Defence of doctoral thesis: Jonas Garemark – Integrated Cellulosic Wood Aerogel Structures
KTH | WWSC
Highly porous aerogels based on renewable materials that possess structural functionality are appealing for sustainable energy regulation and harvesting. Achieving structural anisotropy provides advantageous directional diffusion and mechanical strength, however, introduces great engineering challenges, such as complex, costly, and time-consuming processing. Direct use of wood, where nanocellulose is favorably orientated, offers the opportunity of forming low-cost, scalable, and eco-friendly aerogels.
This thesis explores a new type of nanostructured wood material design by filling the empty wood space with cellulosic aerogel structures based on its intrinsic biopolymers. The structure control is achieved through selective reassembly of the cell wall nanocomponents by cell wall partial dissolution and regeneration. The resultant structures, named integrated wood aerogels, show a unique combination of high specific surface area and strength due to partial retention of the wood hierarchical structure and formation of mesoporous nanofibrillated networks occupying the lumen. Different chemical systems are investigated, including DMAc/LiCl, ionic liquid (IL), and aqueous NaOH, and the processing-structure-property relationships are investigated. DMAc/LiCl is successfully used as proof of concept for integrated wood aerogel formation, but moisture sensitivity and toxicity of the system hinder further development. The IL [MTBD][MMP] is developed to solve the issues and to improve the structure control in cell wall dissolution and regeneration. An aqueous NaOH system advances the integrated cellulosic wood aerogel preparation further, considering low cost and greener chemistry. Wood composition, lignin in particular, is critical to the processing and final properties of the integrated wood aerogel. The influence of lignin content is investigated based on IL and NaOH systems. The influence of processing (such as chemical system, time and temperature) on the structure and properties (e.g. porosity, specific surface area, mechanical performance, thermal conductivity and charge density) of the aerogels are studied.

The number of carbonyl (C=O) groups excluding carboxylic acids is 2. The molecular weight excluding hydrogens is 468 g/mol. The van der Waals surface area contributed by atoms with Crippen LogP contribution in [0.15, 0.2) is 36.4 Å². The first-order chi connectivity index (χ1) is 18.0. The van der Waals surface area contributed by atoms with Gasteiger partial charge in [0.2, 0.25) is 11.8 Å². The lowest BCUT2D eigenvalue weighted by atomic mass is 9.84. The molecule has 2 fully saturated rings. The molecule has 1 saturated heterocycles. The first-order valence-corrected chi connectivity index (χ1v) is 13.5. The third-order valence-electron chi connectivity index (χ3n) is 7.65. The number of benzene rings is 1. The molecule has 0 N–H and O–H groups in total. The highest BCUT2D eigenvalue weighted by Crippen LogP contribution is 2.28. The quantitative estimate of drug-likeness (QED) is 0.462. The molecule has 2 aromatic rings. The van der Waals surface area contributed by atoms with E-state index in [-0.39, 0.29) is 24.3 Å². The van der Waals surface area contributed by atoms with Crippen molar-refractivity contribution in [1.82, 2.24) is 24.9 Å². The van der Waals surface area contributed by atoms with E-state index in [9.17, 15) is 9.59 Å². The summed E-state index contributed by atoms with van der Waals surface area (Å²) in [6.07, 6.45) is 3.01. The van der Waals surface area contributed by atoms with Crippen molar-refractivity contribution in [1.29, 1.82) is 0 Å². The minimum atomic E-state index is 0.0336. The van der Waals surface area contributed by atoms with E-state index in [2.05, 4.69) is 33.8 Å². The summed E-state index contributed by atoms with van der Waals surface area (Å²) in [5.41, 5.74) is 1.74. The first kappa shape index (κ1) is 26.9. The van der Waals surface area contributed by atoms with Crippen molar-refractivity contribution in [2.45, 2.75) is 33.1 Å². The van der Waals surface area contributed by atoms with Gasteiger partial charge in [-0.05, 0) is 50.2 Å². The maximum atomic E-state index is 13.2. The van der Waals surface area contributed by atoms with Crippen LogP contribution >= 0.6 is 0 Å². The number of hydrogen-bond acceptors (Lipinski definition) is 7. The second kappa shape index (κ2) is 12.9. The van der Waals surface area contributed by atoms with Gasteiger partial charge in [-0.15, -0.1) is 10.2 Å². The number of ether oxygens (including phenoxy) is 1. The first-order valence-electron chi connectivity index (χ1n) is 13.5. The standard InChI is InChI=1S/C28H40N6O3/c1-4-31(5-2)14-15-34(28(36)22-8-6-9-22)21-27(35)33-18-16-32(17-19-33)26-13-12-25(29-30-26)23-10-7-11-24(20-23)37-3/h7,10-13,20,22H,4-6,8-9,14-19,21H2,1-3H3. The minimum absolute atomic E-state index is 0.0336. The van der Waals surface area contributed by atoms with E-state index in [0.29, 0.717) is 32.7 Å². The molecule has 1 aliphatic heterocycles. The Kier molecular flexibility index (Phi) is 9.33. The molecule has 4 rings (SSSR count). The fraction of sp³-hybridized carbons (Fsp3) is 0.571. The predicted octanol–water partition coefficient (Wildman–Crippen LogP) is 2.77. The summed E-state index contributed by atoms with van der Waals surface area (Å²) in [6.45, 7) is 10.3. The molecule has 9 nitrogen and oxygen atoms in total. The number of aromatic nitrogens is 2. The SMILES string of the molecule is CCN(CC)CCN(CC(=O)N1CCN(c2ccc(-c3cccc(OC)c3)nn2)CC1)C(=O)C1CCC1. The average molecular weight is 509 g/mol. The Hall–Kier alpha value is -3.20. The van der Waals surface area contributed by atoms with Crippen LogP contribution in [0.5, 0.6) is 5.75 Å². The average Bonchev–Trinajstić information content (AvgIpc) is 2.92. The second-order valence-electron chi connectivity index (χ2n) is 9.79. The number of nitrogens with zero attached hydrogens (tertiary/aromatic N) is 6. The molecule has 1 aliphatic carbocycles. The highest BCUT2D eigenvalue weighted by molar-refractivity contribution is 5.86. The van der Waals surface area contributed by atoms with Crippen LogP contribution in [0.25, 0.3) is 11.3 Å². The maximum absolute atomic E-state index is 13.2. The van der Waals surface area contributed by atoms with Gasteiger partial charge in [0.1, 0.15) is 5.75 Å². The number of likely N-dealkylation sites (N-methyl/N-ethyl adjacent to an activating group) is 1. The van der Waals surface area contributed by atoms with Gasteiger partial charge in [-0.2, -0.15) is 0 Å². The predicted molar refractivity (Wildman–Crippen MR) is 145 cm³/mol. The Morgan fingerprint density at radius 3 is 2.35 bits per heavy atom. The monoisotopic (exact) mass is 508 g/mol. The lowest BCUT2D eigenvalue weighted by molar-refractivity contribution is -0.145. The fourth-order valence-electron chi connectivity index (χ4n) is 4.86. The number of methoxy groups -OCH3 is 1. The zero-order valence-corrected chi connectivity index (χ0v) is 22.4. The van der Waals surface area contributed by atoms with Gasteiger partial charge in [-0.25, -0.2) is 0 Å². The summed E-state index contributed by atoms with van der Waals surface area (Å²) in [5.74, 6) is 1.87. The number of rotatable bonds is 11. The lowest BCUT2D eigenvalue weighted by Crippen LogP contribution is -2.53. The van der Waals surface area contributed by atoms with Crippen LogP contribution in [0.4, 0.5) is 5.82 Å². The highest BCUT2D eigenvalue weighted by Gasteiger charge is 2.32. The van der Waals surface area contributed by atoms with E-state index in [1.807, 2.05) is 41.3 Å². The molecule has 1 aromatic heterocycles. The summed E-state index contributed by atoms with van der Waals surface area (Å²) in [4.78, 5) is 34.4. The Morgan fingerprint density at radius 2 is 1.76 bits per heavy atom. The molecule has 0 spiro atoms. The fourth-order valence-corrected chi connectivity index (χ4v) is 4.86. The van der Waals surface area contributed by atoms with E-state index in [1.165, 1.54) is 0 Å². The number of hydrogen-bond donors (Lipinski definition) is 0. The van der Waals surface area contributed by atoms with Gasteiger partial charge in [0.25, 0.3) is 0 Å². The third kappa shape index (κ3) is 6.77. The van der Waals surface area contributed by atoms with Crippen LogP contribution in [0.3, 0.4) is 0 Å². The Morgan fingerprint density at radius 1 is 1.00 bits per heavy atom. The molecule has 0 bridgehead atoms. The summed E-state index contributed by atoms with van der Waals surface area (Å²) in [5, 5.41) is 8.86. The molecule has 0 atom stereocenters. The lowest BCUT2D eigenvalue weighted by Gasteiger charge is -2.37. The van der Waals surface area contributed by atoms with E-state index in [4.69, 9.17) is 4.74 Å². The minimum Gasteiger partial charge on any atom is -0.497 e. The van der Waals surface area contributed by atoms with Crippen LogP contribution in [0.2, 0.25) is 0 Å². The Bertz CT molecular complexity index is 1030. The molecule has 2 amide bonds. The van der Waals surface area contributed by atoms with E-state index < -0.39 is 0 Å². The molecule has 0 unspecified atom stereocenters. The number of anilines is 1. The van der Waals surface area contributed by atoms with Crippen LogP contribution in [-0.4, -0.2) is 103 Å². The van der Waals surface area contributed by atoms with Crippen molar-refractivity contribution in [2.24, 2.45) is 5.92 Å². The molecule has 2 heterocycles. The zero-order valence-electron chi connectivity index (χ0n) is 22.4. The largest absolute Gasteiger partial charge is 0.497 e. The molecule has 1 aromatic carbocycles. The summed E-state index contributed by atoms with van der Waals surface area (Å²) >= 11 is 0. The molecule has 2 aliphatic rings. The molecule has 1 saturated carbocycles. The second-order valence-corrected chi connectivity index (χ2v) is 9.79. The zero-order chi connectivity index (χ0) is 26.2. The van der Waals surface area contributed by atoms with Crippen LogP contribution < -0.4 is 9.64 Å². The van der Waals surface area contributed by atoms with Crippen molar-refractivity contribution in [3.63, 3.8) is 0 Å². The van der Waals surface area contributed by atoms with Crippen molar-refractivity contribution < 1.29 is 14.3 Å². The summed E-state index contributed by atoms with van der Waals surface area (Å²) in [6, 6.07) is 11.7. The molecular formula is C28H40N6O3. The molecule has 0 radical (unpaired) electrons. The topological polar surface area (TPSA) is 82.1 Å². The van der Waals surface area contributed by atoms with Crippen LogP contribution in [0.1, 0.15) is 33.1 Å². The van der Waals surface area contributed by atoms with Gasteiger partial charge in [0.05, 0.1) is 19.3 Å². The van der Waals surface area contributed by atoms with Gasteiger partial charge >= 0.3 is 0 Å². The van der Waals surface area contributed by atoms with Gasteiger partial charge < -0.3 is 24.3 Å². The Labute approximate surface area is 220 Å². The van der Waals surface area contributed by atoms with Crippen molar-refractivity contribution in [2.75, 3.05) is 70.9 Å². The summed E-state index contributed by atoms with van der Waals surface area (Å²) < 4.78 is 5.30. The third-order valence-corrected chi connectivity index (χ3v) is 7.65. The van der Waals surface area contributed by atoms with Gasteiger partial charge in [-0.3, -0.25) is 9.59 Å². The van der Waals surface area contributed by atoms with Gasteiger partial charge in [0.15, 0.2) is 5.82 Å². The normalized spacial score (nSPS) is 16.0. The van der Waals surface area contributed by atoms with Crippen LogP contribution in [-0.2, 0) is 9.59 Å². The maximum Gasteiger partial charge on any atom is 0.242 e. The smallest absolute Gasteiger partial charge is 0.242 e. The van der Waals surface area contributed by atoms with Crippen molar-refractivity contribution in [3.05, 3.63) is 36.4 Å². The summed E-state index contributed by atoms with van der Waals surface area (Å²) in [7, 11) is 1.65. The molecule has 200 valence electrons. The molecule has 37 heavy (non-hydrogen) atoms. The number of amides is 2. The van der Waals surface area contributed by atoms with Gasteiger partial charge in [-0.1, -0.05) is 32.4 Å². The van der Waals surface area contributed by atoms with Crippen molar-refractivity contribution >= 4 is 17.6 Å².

Ascribing to the structure-property profile, the application of the integrated aerogel for efficient thermal insulation is demonstrated. Inspired by the water uptake in plants, high-performing pH-responsive wood power generators are formed based on water evaporation-induced electricity. The integrated aerogel structure greatly increases the solid/liquid interphase while allowing excellent mass diffusion.
The methodologies presented in this thesis for selective nanoscale reassembly of the wood cell wall pave the way for advanced wood nanostructure control. The integrated wood aerogel structure reported here provides a universal material platform for advanced material design, such as a self-sustaining wood power generator. The facile and scalable processing contribute toward sustainable high-performing bioaerogels which can compete with fossil-based materials.